(PRWeb UK) March 22, 2010
Despite being in its 11th year, it seems that the British public has still not fully grasped what they could be missing out on when it comes to the tax advantages offered by ISAs, according to research* conducted on behalf of Fidelity International.
The survey showed that while as many as 93% of people knew that there was some sort of tax advantage to an ISA, only 5% felt they fully understood what this meant; 7% thought there were no tax advantages associated with an ISA at all.
Paul Kennedy, Director of Tax & Trust Planning at Fidelity International said: “It seems clear that whilst people recognise that they should do an ISA, they’re still a little in the dark on why it makes so much sense. What is really worrying is despite the fact that many millions of people do take out ISAs; many millions more may still be missing out and literally throwing their hard earned money away to the taxman. I believe there are a few key reasons why some people still remain confused.”
1) Failure to separate the ISA wrapper from the investment
Many people perhaps still think of an ISA as an investment in itself. It is not…an ISA is nothing more or nothing less than a simple ‘tax shield’ you put around your savings and investments, whatever they may be. Ordinarily, when people’s savings produce interest or dividends or just simply grow in value, the taxman is going to take a portion of that from them. By putting their savings in an ISA, they stop the taxman taking a slug and they’ll get more back. An ISA is not about taking more risk with your money, it’s not about taking less risk it is simply about first deciding in what you want to save or invest and then putting the ISA wrapper around it to keep the taxman at bay. You can put money in and take it out whenever you want and you do not even have to tell your HMRC office that you have an ISA.
2) Possible confusion over phrases like ‘tax advantageous’ and ‘tax efficient’
Since the Government ceased paying the additional tax credit for stocks & shares ISAs in 2004, ISAs have tended to be promoted as ‘tax advantageous’ or ‘tax efficient’. These terms don’t perhaps really convey the true worth of the ISA. Whilst they express the ISA to be in some way beneficial, they rather play down the true ‘tax-free’ status. Put simply, if you save in an ISA you are entitled to keep all that you receive from that investment and not pay any tax on it. If your investments pay interest, that’s tax-free. If they pay dividends those are tax-free and any capital growth is also tax free. Investment returns from ISAs are free of all personal UK tax…full stop. If this point is fully understood then the saver can easily work out what tax they have to pay on their investments outside an ISA and instantly see the tax that would be saved by using an ISA. They would also better understand how the tax they are saving can be different depending on whether the investments are producing interest, dividends or capital growth.
3) Cash ISAs v. investment fund ISAs
Cash ISAs tend to operate in a slightly different way from investment fund ISAs. With a cash ISA, you can’t just pick the very best deposit account on offer and then tell the operator to put an ISA wrapper around it to get the interest tax-free. Instead, you can only buy deposit accounts that are sold specifically as ISA accounts. This does allow operators to set different interest rates for ISA accounts and non-ISA accounts and there has been some criticism of late that ISA deposit rates are being kept deliberately low compared to non-ISAs accounts. Investors have no choice, it’s take the ISA account or nothing. It’s generally the case that even with a lower rate, once the tax-free interest is taken into account, you’re still going to better off than using a better paying non-ISA account but some see this as operators getting away with lower rates, simply because they can.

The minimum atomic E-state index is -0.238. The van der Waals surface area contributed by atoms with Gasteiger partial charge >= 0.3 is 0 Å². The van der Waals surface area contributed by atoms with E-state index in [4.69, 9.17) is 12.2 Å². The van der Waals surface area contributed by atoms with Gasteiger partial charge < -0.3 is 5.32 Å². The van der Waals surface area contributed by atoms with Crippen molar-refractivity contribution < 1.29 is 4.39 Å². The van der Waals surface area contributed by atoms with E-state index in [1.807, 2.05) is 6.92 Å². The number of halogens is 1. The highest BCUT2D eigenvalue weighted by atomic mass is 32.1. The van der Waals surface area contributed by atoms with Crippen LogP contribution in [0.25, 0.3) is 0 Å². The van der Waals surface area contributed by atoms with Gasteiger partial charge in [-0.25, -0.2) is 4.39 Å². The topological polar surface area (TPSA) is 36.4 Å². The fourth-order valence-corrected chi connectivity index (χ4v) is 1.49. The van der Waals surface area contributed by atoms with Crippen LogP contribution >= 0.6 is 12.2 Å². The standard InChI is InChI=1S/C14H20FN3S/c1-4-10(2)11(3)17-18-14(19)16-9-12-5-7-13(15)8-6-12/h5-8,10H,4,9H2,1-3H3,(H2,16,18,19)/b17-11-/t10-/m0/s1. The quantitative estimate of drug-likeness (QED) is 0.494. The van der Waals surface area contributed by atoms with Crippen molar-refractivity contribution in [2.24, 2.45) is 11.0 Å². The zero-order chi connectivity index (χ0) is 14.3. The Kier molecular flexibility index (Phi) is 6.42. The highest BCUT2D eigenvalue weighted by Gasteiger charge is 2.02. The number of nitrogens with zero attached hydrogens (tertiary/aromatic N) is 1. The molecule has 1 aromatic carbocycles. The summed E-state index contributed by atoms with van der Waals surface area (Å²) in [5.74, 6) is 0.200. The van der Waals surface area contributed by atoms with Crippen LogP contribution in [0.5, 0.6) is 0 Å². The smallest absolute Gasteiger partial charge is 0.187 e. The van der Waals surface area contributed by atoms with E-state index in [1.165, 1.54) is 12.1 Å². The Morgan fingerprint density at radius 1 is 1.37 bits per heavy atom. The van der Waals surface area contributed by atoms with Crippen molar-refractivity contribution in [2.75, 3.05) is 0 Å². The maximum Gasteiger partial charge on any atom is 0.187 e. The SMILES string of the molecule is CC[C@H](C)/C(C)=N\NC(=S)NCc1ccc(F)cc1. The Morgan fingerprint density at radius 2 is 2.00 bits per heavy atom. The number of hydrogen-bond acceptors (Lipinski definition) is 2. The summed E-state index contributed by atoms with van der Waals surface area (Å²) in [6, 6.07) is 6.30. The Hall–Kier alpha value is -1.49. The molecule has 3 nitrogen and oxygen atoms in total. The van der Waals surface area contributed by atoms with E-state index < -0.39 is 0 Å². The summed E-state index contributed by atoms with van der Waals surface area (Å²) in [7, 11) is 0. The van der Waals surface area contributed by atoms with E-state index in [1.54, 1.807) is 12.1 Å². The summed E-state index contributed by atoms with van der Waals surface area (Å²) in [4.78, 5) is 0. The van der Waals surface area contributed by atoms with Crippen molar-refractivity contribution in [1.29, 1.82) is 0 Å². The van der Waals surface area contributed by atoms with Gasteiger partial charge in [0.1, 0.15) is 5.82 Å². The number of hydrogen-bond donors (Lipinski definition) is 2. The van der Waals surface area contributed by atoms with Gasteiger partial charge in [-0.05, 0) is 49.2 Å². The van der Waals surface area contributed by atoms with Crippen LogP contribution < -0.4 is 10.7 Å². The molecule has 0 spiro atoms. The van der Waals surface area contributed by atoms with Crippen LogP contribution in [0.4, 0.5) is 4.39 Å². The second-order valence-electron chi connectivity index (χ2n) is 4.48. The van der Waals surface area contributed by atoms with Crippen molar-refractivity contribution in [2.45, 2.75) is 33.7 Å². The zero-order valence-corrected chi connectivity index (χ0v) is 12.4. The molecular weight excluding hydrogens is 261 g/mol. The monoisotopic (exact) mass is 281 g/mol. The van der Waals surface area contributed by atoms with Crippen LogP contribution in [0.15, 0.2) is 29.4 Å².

With investment funds, there tends not to be a specific ISA fund and a non-ISA fund. Normally, there is just one fund and here you are simply instructing the fund manager to put an ISA ‘hat’ on your fund, to start receiving the tax advantages. Effectively, the very best funds are available in exactly the same way, whether ‘tax-free’ inside an ISA or ‘tax-payable’ outside an ISA and there is no discrimination. If fact, quite often you may be able to buy the fund cheaper when doing so through an ISA.
Kennedy continued: “Quite simply, if you have savings, you absolutely must consider an ISA. If you pay tax, an ISA should be the first place that any non-pensions savings go. If you have existing money saved or invested outside an ISA, never…never…unless there are very good reasons, let a tax year pass without using your ISA allowance. We have stacks of information explaining how ISA work on our website, if anyone is in any doubt, please take a look to see just how important - yet easy, ISAs really are. ”
- ENDS -
Notes to editors:
*Research conducted by Opinium Research, online survey of 2,000 people (nationally representative) between the 24th to 28th September 09. http://www.opinium.co.uk
FIL Limited (“FIL”) and its subsidiary companies serve the major markets of the world by providing investment products and services to individuals and institutional investors outside the US. Any opinions expressed are made at the time of writing and can be subject to change without notification.
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